McCullough is directly in her path now, his legs braced in the snow, his finger still on the trigger. His skin has the purple-blue mottle of someone too drunk to realize how cold he is. Probably too drunk to hit straight, but it’s not a chance she wants to take.

She adjusts her weight, slowing the mule; her gaze slides sideways. The banks of the creek are too steep, too dense with trees for her to get past. She would have to persuade him to move or ride right over him, and the temptation to do the latter is strong.

The mule’s ears flick back. In the silence she can hear her own heartbeat, an insistent thump in her ears. She thinks absently that she’s not sure she’s ever heard it this loud before. ‘Just doing my job, Mr McCullough. I’d be obliged if you’d let me pass.’

He frowns, hears the potential insult in her too-polite use of his name, and as he shifts his gun she realizes her error.

‘Your job … Think you’re so high and mighty. You know what you need?’

He spits noisily, waiting for her answer. ‘I said, do you know what you need, girl?’

‘Suspect my version of what that might be is going to differ a mile or two from yours.’

‘Oh, you got all the answers. You think we don’t know what you all have been doing? You think we don’t know what you’ve been spreading among decent God-fearing women? We know what you’re up to. You got the devil in you, Margery O’Hare, and there’s only one way to get the devil out of a girl like you.’

‘Well, I’d sure love to stop and find out, but I’m busy with my rounds, so maybe we can continue this –’

‘Shut up!’

McCullough raises his gun. ‘Shut that damn mouth of yours.’

She clamps it shut.

He takes two steps closer, his legs spread and braced. ‘Git off the mule.’

Charley shifts uneasily. Her heart is an ice pebble in her mouth. If she turns and flees, he’ll shoot her. The only route here follows the creek; the forest floor is hardscrabble flint, the trees too dense to find a way forward. There’s nobody for miles, she realizes, nobody except old Nancy making her way slowly across the mountaintop.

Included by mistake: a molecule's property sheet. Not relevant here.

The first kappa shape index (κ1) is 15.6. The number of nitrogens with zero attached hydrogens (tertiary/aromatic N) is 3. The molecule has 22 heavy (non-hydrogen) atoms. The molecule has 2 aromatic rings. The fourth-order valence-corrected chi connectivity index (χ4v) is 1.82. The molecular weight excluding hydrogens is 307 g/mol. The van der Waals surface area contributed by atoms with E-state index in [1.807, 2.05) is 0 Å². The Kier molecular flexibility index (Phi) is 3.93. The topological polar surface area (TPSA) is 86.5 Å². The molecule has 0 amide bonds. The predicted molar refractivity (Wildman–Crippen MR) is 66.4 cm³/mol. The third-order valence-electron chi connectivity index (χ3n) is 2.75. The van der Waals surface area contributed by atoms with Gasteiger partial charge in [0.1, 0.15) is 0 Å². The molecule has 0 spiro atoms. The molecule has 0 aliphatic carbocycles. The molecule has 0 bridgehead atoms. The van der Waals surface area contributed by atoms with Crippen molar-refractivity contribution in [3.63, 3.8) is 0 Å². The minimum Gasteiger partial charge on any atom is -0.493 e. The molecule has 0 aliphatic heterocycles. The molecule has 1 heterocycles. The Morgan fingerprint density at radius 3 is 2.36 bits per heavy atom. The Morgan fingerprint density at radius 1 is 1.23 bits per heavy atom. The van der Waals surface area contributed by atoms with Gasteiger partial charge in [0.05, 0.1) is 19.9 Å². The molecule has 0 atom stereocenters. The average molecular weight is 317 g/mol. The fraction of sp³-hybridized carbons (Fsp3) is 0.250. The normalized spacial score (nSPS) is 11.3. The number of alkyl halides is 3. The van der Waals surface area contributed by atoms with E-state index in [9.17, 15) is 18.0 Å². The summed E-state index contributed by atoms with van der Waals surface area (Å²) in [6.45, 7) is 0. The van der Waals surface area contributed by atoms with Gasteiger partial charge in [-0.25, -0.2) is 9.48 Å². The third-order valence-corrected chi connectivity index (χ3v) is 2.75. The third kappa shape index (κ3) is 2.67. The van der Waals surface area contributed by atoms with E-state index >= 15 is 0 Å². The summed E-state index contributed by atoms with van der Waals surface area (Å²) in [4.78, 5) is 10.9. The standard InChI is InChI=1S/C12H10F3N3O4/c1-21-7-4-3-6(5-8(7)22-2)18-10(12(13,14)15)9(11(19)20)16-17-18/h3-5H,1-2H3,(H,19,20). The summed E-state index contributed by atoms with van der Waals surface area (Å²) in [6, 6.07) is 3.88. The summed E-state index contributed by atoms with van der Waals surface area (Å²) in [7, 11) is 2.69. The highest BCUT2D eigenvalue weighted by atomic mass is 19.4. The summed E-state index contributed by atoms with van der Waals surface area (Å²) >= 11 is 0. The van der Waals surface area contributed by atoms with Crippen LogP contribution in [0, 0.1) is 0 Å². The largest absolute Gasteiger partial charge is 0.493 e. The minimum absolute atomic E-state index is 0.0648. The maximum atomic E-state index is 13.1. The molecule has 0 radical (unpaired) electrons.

She’s on her own, and he knows it.

His voice lowers. ‘I said git down, now.’ He takes two steps closer, his footsteps crunching in the snow.

And there is the bare truth of it, for her and all the women around here. Doesn’t matter how smart you are, how clever, how self-reliant – you can always be bettered by a stupid man with a gun. The barrel of his rifle is so close now that she finds herself gazing down two infinite black holes. With a grunt he drops it abruptly, letting it swing behind him on its strap and grabs at her reins. The mule wheels, so that she lurches forward clumsily onto his neck. She feels McCullough claw at her thigh as he reaches back for his gun with his other hand. His breath is sour with drink, and his hand is scaled with dirt; every cell of her body recoils at the feel of it.

And then she hears it, Nancy’s voice in the distance.

Oh, what peace we often forfeit!

Oh, what needless pain we bear –



His head lifts. She hears a No!, and some distant part of her recognizes with surprise that it has emerged from her own mouth. His fingers grab and pull at her, one arm reaching for her waist, throwing her off-balance; in his determined grip, his rank breath, she feels her future morphing into something black and awful. But the cold has made him clumsy. He fumbles as he reaches for his gun again, his back to her, and at that moment she sees her chance. She reaches behind into her saddlebag with her left hand, and as he turns his head she drops the reins, grabs the other corner with her right fist, and swings the heavy book as hard as she can, smack, into his face. His gun goes off, the sound a three-dimensional crack! ricocheting off the trees, and she hears the singing briefly silenced, the birds rising into the sky – a shimmering black cloud of flapping wings. As McCullough drops, the mule bucks and lurches forward in fright, stumbling over him, so that she gasps and has to grab the horn of the saddle to stay on.

And then she is off along the creek bed, her breath tight in her throat, her heart pounding, trusting the mule’s sure feet to find a hold in the splashing icy water, not daring to look back to see if McCullough has made it to his feet to come after her.





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Three months earlier